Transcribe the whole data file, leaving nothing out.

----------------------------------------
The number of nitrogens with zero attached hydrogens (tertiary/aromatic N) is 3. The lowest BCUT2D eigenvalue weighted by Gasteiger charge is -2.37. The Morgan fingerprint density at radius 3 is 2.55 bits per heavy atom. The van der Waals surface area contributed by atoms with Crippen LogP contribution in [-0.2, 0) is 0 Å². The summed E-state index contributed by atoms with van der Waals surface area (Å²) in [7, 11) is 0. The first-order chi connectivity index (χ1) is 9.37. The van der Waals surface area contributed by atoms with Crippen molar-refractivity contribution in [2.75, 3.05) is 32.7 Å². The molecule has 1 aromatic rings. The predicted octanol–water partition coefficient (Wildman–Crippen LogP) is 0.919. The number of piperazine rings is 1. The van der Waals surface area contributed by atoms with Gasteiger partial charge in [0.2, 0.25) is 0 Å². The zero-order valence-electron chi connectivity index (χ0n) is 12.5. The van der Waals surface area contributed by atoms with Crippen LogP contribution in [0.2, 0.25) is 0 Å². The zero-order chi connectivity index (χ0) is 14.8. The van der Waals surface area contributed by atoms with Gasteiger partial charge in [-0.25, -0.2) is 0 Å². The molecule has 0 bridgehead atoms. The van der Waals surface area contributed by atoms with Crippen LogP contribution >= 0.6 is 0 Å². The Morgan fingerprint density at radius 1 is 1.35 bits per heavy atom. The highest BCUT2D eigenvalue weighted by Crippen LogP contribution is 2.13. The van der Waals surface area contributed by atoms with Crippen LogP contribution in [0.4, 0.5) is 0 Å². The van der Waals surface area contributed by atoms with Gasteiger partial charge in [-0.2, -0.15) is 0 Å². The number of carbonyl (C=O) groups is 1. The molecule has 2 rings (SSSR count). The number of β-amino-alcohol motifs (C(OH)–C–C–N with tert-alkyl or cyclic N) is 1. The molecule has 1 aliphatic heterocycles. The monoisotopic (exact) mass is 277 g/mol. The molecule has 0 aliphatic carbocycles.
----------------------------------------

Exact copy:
The number of nitrogens with zero attached hydrogens (tertiary/aromatic N) is 3. The lowest BCUT2D eigenvalue weighted by Gasteiger charge is -2.37. The Morgan fingerprint density at radius 3 is 2.55 bits per heavy atom. The van der Waals surface area contributed by atoms with Crippen LogP contribution in [-0.2, 0) is 0 Å². The summed E-state index contributed by atoms with van der Waals surface area (Å²) in [7, 11) is 0. The first-order chi connectivity index (χ1) is 9.37. The van der Waals surface area contributed by atoms with Crippen molar-refractivity contribution in [2.75, 3.05) is 32.7 Å². The molecule has 1 aromatic rings. The predicted octanol–water partition coefficient (Wildman–Crippen LogP) is 0.919. The number of piperazine rings is 1. The van der Waals surface area contributed by atoms with Gasteiger partial charge in [0.2, 0.25) is 0 Å². The zero-order valence-electron chi connectivity index (χ0n) is 12.5. The van der Waals surface area contributed by atoms with Crippen LogP contribution in [0.2, 0.25) is 0 Å². The zero-order chi connectivity index (χ0) is 14.8. The van der Waals surface area contributed by atoms with Gasteiger partial charge in [-0.25, -0.2) is 0 Å². The molecule has 0 bridgehead atoms. The van der Waals surface area contributed by atoms with Crippen LogP contribution >= 0.6 is 0 Å². The Morgan fingerprint density at radius 1 is 1.35 bits per heavy atom. The highest BCUT2D eigenvalue weighted by Crippen LogP contribution is 2.13. The van der Waals surface area contributed by atoms with Crippen LogP contribution in [0.4, 0.5) is 0 Å². The van der Waals surface area contributed by atoms with Gasteiger partial charge in [-0.2, -0.15) is 0 Å². The number of carbonyl (C=O) groups is 1. The molecule has 2 rings (SSSR count). The number of β-amino-alcohol motifs (C(OH)–C–C–N with tert-alkyl or cyclic N) is 1. The molecule has 1 aliphatic heterocycles. The monoisotopic (exact) mass is 277 g/mol. The molecule has 0 aliphatic carbocycles.